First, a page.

In another case, a prominent financial institution in Canada underwent a pentest by a renowned firm, but the report came back empty after three weeks of testing. The client, suspicious of the results, approached us. When we applied our testing methodology, which included design, threat modeling, and code analysis, we identified over 25 issues, many of which were high and medium risk. This demonstrated a significant gap in the testing conducted by the other vendor, despite their reputation.
I’d like to emphasize the value of threat modeling. Take the Capital One breach, for example. The attacker leveraged two vulnerabilities in succession. First, they exploited an unpatched library, and then they took advantage of weakly configured AWS permissions. On their own, each of these vulnerabilities might not have been considered high risk. However, when combined, they created a threat scenario that allowed the attacker to compromise the system. This highlights the importance of assessing vulnerabilities across application and infrastructure layers and conducting thorough threat modeling to identify potential attack scenarios.
The Marriott and Starwood breach serves as another valuable example. In this case, attackers spent nearly two years conducting reconnaissance to identify weaknesses in the systems. After this extended period, they executed their attack. This underscores the critical importance of logging and monitoring in cybersecurity.
Regrettably, many software teams, following the 80-20 rule, either do not implement logging and monitoring or do so inadequately. Typically, they only save logs to a local file and often overlook their proper configuration. Consider the Marriott Starwood incident; the two-year window for the attackers to explore vulnerabilities was a result of insufficient logging and monitoring.
Effective logging and monitoring are key to identifying suspicious activities early on. For example, failed authorization attempts or access control failures should trigger log events. When someone attempts unauthorized interactions with your application, it is an indicator of potential attacks. Similarly, logging input validation failures is crucial, as it indicates malicious input attempts.
OWASP recommends logging and monitoring four main aspects: authentication success and failure, access control failure, input validation failure, and de-serialization failure. Implementing these four categories and centralizing log data, while correlating it with other infrastructure and environmental events, can provide a comprehensive picture of your system’s security status. This proactive approach can help identify threats and vulnerabilities more effectively, preventing potential security breaches. Unfortunately, many software development teams do not fully grasp the significance of logging and monitoring or fail to employ them adequately.
Nicholas Muy: How do you see the challenge of translating application-specific logs into something meaningful for the security team, given that these logs are often highly specific to the applications within a software company? It seems like there’s a loop of communication where security teams ask for important logs, but the software teams may not fully understand which logs are crucial. Can you share insights on how to bridge this gap effectively?
Farshad Abasi: The standardization of logging and monitoring practices in software security is indeed a critical topic. As of now, there isn’t a universally standardized approach to this, and it often leads to varying practices among different organizations. This lack of standardization can be a challenge for security teams trying to gain insight from the logs.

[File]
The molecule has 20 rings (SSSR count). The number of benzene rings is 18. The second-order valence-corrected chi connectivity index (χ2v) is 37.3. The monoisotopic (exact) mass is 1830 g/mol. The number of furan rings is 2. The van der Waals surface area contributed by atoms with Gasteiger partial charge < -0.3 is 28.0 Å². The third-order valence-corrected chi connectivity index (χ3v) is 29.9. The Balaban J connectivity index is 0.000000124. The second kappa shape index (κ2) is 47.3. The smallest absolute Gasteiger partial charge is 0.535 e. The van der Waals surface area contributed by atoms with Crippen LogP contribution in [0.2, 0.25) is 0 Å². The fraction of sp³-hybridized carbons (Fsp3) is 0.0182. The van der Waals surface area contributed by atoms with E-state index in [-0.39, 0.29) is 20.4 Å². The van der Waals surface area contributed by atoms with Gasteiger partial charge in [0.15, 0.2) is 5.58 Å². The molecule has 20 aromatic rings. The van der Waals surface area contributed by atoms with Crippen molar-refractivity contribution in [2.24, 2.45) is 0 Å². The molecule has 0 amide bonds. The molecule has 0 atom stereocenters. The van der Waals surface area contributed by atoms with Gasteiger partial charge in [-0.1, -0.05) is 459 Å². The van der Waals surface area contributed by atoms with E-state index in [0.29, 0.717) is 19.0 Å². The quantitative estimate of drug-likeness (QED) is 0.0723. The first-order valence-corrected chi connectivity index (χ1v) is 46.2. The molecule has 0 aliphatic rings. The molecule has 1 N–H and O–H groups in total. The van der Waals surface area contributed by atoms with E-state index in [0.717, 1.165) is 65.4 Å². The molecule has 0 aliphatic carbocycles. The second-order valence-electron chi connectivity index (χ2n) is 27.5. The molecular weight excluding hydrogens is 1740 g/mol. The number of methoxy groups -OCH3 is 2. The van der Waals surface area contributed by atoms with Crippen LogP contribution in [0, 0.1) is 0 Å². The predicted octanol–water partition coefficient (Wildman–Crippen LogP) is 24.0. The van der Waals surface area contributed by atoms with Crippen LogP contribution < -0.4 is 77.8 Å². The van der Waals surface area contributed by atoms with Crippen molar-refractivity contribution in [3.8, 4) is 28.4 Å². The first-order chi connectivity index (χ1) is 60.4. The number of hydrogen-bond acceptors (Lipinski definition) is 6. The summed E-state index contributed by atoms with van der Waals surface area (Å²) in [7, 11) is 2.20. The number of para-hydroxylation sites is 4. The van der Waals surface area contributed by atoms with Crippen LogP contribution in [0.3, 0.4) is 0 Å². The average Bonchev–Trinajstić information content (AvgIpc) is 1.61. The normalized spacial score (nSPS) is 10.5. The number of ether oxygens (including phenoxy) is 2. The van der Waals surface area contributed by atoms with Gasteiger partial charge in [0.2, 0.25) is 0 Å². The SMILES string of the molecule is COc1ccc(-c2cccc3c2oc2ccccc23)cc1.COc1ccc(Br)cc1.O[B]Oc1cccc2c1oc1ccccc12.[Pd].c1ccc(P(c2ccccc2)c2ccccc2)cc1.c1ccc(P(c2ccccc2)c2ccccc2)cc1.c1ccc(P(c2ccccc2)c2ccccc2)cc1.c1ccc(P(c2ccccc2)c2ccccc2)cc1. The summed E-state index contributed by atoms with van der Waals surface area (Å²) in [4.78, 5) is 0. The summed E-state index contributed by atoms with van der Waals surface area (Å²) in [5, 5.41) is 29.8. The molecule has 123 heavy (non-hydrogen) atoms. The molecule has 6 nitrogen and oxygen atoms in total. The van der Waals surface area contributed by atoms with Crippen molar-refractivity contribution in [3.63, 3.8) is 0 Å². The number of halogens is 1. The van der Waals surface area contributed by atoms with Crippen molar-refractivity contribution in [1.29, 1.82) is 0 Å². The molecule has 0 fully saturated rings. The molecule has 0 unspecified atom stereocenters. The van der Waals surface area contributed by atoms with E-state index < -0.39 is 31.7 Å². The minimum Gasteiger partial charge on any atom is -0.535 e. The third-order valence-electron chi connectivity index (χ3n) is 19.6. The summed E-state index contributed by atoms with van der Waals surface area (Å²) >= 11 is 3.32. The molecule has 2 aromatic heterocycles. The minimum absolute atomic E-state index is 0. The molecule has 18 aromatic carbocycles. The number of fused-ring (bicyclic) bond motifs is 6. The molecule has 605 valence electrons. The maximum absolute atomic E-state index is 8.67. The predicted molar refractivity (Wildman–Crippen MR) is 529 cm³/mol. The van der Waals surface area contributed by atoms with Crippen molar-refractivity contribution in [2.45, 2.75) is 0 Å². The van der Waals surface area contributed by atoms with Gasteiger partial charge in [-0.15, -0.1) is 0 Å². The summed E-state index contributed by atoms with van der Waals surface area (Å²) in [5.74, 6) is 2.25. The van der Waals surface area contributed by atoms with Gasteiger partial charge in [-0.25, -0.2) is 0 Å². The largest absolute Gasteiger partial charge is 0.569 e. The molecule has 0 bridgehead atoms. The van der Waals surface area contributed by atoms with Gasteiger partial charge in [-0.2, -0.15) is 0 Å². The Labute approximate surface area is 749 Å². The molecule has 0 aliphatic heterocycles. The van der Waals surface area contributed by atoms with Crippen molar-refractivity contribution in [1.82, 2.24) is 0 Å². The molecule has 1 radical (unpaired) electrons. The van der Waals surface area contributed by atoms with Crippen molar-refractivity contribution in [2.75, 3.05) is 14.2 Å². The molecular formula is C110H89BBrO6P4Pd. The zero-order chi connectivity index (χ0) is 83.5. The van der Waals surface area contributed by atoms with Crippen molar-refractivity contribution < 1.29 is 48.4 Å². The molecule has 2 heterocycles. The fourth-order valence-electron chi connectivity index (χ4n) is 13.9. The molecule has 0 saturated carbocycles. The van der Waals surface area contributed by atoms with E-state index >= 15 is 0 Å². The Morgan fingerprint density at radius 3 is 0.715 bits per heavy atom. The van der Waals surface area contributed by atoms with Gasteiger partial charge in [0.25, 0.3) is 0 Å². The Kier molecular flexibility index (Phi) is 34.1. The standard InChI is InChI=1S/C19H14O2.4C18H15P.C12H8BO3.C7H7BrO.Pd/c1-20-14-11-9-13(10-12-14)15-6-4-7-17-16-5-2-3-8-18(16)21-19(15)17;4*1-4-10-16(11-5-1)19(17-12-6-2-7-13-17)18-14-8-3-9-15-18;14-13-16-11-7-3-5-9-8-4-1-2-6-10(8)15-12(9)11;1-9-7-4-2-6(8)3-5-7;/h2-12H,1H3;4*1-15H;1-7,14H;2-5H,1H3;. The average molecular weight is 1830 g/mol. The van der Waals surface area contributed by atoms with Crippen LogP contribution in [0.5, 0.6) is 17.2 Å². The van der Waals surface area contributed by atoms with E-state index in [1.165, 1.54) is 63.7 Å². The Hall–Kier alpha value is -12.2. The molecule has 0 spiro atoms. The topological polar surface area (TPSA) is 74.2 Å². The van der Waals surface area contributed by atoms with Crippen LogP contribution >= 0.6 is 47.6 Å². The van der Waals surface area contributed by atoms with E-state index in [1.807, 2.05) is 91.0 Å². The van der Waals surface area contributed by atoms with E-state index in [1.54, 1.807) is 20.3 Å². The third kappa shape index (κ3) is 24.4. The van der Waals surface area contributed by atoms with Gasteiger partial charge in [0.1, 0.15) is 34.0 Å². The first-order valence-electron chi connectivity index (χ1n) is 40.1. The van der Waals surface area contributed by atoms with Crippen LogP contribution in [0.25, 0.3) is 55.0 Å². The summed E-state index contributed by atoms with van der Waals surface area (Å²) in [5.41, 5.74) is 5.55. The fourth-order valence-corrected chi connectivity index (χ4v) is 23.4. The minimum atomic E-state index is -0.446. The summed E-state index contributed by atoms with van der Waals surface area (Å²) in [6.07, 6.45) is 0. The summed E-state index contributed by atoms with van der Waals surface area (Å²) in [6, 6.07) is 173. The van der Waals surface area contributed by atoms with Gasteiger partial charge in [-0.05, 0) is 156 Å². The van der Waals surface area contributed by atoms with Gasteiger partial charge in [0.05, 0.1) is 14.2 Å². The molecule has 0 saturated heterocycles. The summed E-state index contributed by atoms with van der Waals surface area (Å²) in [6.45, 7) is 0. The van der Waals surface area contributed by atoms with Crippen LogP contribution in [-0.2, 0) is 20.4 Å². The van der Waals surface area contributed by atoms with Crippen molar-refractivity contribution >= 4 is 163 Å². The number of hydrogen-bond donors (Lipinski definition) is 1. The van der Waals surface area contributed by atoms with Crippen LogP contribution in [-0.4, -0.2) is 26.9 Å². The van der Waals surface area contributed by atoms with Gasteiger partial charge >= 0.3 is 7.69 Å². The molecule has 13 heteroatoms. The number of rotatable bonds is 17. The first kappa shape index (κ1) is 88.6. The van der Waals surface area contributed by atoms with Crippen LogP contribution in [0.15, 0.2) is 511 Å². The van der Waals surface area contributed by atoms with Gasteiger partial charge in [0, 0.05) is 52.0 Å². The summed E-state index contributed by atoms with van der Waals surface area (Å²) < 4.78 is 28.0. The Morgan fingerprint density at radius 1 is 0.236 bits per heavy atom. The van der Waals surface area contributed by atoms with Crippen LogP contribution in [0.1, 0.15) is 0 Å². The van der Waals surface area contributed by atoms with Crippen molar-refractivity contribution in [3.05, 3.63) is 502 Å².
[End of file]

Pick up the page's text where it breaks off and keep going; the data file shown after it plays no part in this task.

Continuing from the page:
In this regard, you hit the nail on the head when you mentioned the absence of a standard way of reporting logs. While organizations like OWASP provide valuable recommendations, they don’t prescribe a specific format for these logs. The OWASP Application Security Verification Standard (ASVS) offers controls, including logging success and failure of authentication, access control, input validation, and de-serialization. However, it doesn’t specify the format in which these logs should be stored.
In practice, most developers tend to log data into text files, syslog, or similar formats. The real challenge arises when it comes to ingesting and normalizing these logs, especially for teams using traditional Security Information and Event Management (SIEM) solutions. With these systems, you often need to manually map the logs to understand what they represent and how to correlate them effectively.
In contrast, some organizations, particularly those with substantial resources, opt for solutions like Splunk, which can automate much of this process by intelligently parsing and relating unstructured log data. However, it’s worth noting that such sophisticated solutions come at a significant cost.
For those seeking a practical starting point, I highly recommend exploring the OWASP ASVS gold standard. It provides a comprehensive set of 279 security requirements, but not all of them may be relevant to every application. The ASVS categorizes these requirements into different levels (1, 2, and 3) to help organizations tailor their security controls to their specific needs.
To conclude, implementing standardized logging and monitoring practices in line with recommendations like ASVS can significantly enhance an organization’s software security. It’s crucial to identify the gaps in your existing practices and work toward aligning them with these standards. As a next step, organizations should focus on logging and monitoring and make sure they are doing it appropriately based on OWASP ASVS guidelines. This approach can go a long way toward strengthening software security practices.